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Formula 1

F1’s new controversy is odd, but has major implications

by Scott Mitchell-Malm
3 min read

The Alpine-Haas protests have created Formula 1’s strangest controversy of the season and Fernando Alonso is right to suggest this is an important case for the championship.

Haas’s position is entirely understandable given it stems from frustration about the treatment it has received from race control on three occasions this year.

Kevin Magnussen has thrice been hit with a black-and-orange mechanical warning flag – which requires a driver to stop and have a problem with the car rectified – because the front wing endplate has been left flapping after sustaining minor damage.

Kevin Magnussen Haas F1 Hungarian GP


Haas has effectively sought clarification and consistency as three of its races have been badly compromised by a strict application of the regulations on the grounds of the car’s safety being questioned, and it felt this was not the case for Alonso in the US.

It also protested Sergio Perez’s Red Bull for continuing with front wing endplate damage early in the race although that was thrown out as the endplate broke off and the FIA was satisfied that the wing was completely safe without it.

That was hardly the most convincing argument. In the Alonso judgement the stewards stressed the responsibility the teams have to ensure their cars are safe.

By that logic, surely Red Bull should have acted in the couple of laps the endplate was flapping about on Perez’s car by pitting him to remove it/replace the wing – as Haas was previously forced to do? And does the fact Red Bull didn’t pit Perez mean it let its car be driven in an unsafe condition?

Sergio Perez Red Bull F1 US GP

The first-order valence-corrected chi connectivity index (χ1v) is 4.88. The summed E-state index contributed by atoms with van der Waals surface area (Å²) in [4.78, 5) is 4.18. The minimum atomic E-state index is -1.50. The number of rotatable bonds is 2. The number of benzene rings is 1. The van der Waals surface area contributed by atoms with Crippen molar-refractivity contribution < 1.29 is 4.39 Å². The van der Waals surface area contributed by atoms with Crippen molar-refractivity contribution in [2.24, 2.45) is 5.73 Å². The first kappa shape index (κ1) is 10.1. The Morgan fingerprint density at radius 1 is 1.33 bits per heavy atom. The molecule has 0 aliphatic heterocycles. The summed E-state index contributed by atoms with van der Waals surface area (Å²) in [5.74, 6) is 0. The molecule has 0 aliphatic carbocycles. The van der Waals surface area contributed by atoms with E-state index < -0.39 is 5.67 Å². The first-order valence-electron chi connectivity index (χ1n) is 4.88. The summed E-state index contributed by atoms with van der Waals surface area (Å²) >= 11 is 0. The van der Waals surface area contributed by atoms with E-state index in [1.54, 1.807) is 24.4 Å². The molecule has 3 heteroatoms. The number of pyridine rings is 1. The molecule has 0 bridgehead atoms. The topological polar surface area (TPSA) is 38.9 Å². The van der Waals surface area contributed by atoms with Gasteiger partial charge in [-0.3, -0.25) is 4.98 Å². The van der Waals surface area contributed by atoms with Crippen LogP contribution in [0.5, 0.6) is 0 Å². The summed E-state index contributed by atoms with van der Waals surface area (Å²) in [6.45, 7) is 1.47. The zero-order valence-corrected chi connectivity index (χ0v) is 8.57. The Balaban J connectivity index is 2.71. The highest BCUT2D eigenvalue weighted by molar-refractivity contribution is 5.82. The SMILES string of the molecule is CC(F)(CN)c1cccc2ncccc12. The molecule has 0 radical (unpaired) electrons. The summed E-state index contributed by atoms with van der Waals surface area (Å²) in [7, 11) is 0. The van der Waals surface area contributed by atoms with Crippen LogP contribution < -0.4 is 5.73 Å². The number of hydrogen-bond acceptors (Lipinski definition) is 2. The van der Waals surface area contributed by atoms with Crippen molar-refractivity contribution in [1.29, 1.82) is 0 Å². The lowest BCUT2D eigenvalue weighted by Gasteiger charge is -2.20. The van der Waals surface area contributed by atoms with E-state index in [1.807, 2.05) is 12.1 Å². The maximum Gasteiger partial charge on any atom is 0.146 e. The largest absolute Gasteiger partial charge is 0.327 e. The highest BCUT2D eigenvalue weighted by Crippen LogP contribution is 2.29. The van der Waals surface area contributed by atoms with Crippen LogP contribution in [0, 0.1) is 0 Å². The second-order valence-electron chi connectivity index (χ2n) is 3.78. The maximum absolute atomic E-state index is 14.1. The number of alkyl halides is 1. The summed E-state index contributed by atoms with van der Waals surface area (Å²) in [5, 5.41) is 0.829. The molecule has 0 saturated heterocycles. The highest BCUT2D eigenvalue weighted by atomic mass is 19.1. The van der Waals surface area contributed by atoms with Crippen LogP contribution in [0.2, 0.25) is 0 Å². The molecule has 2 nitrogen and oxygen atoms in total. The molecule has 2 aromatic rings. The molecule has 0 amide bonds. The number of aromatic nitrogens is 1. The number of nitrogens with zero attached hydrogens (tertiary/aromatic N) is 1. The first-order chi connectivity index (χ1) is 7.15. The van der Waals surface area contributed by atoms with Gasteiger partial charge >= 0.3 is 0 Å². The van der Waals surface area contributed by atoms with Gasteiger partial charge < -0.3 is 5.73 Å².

There are inherent inconsistencies here, almost certainly tied to the fact that Niels Wittich was race director in the US but every time Haas encountered this problem in the past, Eduardo Freitas was running race control.

That rotation has now ended so maybe longer-term other trends will emerge. Right now it doesn’t help.

Haas’s ire is not without merit. And though the Alonso decision means that any car that sustains wing mirror damage either needs to retire or pit for it to be repaired, however long that takes, maybe that is not necessarily a problem.

Should an F1 car have to always have both wing mirrors? If they are there for safety…then that feels like an acceptable zero-tolerance policy.

But the bigger picture is, yet again, the quality of the decision-making from the officials.

The stewards penalised Alpine and Alonso for race control not doing its job properly.

This is, to paraphrase the stewards’ report, deeply concerning.

And, while it might seem a lower-order worry, this whole saga sets a precedent for teams pursuing penalties for rivals for racing on with damaged cars unnoticed by the officials.

While it is unlikely this would be a particularly common occurrence, it still opens F1 up to more of these drawn-out legal contests and results changing post-race because of tiny infractions.

Ultimately, Haas was perfectly within its rights to challenge the FIA given its experiences this year.

But the way it has been handled has led to an increasingly drawn-out and bizarre scenario that could set some significant precedents for F1.

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